Insights & Advice


The ‘Fed put’ is dead

Alan Greenspan 2005

“Is this it? Is this the start of a 10-15 percent correction?” asked Dana, a client of mine. At the time of the question, the S&P 500 was down just about 5 percent from its recent high.

Trying to sound empathetic and not cavalier, I shrugged and said, “Maybe.”

I gave her the stats — that type of garden-variety, 10-percent correction happens about every year-and-a-half. The last such drop was 16 months ago. So, sure, we’re “due” for a correction. Following each previous such stock market decline, prices returned and achieved higher highs. Stock prices have been able to do so because the U.S. economy is vibrant and dynamic, and long-term investors know to buy stocks when they get cheaper.

But as I thought about it further, I said to Dana, “…maybe it’ll be more.”

The yield on the 10-Year Treasury was 1.4 percent in December 2021. A month later, it cracked 1.8 percent. On a relative basis, that’s a big jump.

The sell-off in Treasury bonds — sending yields higher — has been blamed on the expectations that out-of-control inflation will trigger the Federal Reserve to raise interest rates aggressively. Those higher interest rates would be a tool to slow down the economy, which should curb inflation.

The Fed is going to fight inflation. That’s a given, as it’s their mandate. The Fed’s other directive is to maintain economic growth. For decades, the joke has been that the Fed’s silent third mandate is to keep the stock market up. In fact, under Federal Reserve Chairman Alan Greenspan, it was known as the “Greenspan Put.” Investors have observed that the Fed’s reactions to price volatility appear to provide evidence that the Fed would backstop the stock market. As a result, investors have often been prone to excessive risk-taking, thus pushing asset prices higher.

But it might be more of a reality than a joke. In June 2020, the authors of “The Economics of the Fed Put” updated their study. As in their 2017 original, they expressed that a lower stock market can predict the Fed’s use of monetary policy; the Fed would cut rates, which propped up stock prices.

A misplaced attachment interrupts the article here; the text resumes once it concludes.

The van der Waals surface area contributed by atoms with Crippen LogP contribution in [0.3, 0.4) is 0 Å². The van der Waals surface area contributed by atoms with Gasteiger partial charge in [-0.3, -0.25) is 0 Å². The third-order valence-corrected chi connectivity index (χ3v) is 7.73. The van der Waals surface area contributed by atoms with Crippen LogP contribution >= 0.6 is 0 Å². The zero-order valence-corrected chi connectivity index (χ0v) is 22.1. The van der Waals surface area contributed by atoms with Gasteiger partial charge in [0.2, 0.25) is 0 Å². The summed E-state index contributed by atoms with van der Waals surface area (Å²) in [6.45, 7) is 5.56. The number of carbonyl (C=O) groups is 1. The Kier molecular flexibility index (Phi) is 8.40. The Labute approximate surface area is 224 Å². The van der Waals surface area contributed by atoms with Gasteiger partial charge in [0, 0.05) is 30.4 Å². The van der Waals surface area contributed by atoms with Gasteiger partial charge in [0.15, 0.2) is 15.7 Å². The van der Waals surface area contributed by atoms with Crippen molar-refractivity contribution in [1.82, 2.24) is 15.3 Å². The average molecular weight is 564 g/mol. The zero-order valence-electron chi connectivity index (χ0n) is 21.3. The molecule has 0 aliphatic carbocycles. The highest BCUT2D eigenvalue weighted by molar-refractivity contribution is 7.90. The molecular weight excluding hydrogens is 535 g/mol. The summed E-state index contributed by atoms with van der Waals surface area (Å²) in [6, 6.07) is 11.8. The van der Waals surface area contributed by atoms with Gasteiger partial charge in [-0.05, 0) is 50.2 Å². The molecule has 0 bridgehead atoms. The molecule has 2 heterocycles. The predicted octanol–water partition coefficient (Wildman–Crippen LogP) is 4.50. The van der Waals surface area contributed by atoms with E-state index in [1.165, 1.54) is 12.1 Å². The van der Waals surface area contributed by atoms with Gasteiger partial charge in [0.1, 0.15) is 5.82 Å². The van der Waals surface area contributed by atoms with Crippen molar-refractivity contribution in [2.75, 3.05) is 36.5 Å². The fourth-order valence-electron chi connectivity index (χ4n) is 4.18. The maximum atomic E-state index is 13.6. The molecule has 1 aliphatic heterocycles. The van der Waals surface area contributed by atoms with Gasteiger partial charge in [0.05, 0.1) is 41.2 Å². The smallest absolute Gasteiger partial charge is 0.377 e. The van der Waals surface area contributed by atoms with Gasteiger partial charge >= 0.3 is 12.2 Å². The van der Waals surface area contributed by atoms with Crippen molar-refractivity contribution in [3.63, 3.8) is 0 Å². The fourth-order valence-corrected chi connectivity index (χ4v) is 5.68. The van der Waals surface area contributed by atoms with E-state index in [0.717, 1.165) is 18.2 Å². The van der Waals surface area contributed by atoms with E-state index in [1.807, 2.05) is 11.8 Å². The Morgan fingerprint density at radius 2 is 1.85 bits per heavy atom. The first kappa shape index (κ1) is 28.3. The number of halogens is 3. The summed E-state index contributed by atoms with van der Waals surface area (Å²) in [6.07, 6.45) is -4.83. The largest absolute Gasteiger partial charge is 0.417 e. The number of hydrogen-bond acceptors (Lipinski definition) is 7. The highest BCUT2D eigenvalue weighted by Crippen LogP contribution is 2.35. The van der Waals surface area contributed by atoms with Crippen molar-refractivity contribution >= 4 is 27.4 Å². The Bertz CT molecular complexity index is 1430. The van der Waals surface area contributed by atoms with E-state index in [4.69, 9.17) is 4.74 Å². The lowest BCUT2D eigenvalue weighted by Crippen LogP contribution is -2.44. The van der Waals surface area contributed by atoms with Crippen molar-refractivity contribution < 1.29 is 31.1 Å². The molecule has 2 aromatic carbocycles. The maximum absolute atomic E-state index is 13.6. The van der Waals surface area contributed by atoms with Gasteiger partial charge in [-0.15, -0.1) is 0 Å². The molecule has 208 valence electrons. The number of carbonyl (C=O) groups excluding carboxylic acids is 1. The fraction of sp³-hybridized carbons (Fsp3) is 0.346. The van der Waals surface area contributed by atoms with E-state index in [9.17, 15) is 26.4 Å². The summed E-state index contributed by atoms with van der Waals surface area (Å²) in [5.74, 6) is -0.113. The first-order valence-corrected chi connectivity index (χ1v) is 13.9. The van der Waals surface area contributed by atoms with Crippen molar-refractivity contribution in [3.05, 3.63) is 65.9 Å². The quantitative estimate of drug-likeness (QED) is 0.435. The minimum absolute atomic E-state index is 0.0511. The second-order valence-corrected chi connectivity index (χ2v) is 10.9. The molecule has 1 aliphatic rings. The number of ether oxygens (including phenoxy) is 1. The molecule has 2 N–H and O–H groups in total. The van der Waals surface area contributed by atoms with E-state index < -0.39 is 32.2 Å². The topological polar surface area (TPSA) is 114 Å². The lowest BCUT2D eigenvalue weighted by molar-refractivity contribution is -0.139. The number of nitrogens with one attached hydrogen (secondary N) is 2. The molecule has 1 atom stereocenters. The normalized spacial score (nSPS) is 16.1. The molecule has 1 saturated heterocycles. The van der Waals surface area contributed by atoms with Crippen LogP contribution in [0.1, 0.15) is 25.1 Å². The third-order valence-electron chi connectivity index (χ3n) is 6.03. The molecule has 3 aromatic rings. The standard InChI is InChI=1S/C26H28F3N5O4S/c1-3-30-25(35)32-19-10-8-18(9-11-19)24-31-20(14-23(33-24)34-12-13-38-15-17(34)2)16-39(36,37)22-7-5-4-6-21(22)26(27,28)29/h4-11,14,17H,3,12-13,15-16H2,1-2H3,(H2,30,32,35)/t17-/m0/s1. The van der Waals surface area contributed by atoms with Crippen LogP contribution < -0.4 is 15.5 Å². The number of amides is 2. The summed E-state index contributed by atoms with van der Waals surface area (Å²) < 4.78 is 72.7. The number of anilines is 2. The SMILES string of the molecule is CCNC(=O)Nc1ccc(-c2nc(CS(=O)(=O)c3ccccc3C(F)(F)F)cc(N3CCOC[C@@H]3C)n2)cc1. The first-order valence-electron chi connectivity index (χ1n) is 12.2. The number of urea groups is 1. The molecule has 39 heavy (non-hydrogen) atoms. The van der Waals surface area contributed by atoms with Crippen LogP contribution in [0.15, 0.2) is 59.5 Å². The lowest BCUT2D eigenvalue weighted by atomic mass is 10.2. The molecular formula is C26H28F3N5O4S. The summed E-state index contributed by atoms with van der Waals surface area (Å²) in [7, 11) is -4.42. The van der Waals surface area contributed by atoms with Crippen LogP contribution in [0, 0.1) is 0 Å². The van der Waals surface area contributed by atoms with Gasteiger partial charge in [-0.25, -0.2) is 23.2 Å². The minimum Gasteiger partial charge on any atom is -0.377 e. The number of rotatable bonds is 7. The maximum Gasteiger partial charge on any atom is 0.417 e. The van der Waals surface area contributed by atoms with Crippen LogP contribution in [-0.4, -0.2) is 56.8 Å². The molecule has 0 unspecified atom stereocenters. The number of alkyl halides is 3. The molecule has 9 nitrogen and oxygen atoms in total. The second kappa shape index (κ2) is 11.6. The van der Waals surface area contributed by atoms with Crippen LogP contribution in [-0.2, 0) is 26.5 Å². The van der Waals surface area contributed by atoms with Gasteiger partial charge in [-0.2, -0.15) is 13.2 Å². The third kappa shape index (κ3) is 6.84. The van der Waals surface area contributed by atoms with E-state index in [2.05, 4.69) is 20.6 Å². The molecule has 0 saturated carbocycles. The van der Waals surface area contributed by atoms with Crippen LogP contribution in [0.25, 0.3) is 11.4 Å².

If you think about it, keeping asset prices high was true to its mandate. If the Fed wanted to keep the economy stable, they had to control the stock market. However, now the Fed doesn’t care about the stock market.

“Had to” — past tense.

The Fed needs to slow the economy to fight inflation; ergo, the Fed doesn’t care about the stock market. The Fed will have a higher tolerance for the stock market going down because its goal is to slow the economy down. If the fear of higher interest rates sends stocks down, the Fed will consider it a job well done.

Dana might be onto something.

Death Cross

The dreaded “Death Cross.” Sounds ominous, right? Since I was a young lad, investors have feared it. The Death Cross is a technical chart pattern that indicates the potential for a major sell-off. Even larger than the one Dana fears.

Don’t get bogged down in the wonkiness of the definition here. The Death Cross occurs when the short-term average price of a stock or index (usually 50 days) moves below its long-term average price (usually 200 days).

On January 19, 2021, the Russell 2000 small-cap index experienced the dreaded Death Cross. This was its first since the spring of 2020.

As Dana and I discussed, every previous stock market correction (and, yes, crash) has been followed by higher stock prices. But in a world where the Fed put is gone, should we ignore this warning?

Ignore? No. Take with a grain of salt? Perhaps.

According to the good folks at Bespoke, there have been 20 previous Death Crosses for the Russell 2000 when — and this is important — a Death Cross had not occurred to the index in the prior years.

Death Crosses have traditionally been feared as terribly negative technical formation. However, according to Bespoke’s calculations, returns have been positive more often than negative three, six, and, 12 months after the Death Cross occurred. The average returns aren’t necessarily exceptional, but they’re good enough to make my life more difficult. This week has brought some mixed signals. Last week, I revealed that I made some additional portfolio changes to prepare for higher interest rates. My small-cap exposure is currently relatively minimal (my most aggressive portfolios have about a 10-percent allocation.) I have not made any changes to my small-cap allocation as I submitted this column, but doing so is on my radar.

Allen Harris is the owner of Berkshire Money Management in Dalton, Mass., managing investments of more than $700 million. Unless specifically identified as original research or data-gathering, some or all of the data cited is attributable to third-party sources. Unless stated otherwise, any mention of specific securities or investments is for illustrative purposes only. Adviser’s clients may or may not hold the securities discussed in their portfolios. Adviser makes no representations that any of the securities discussed have been or will be profitable. Full disclosures. Direct inquiries: email hidden; JavaScript is required.

This article appeared originally in The Berkshire Edge on January 23, 2022.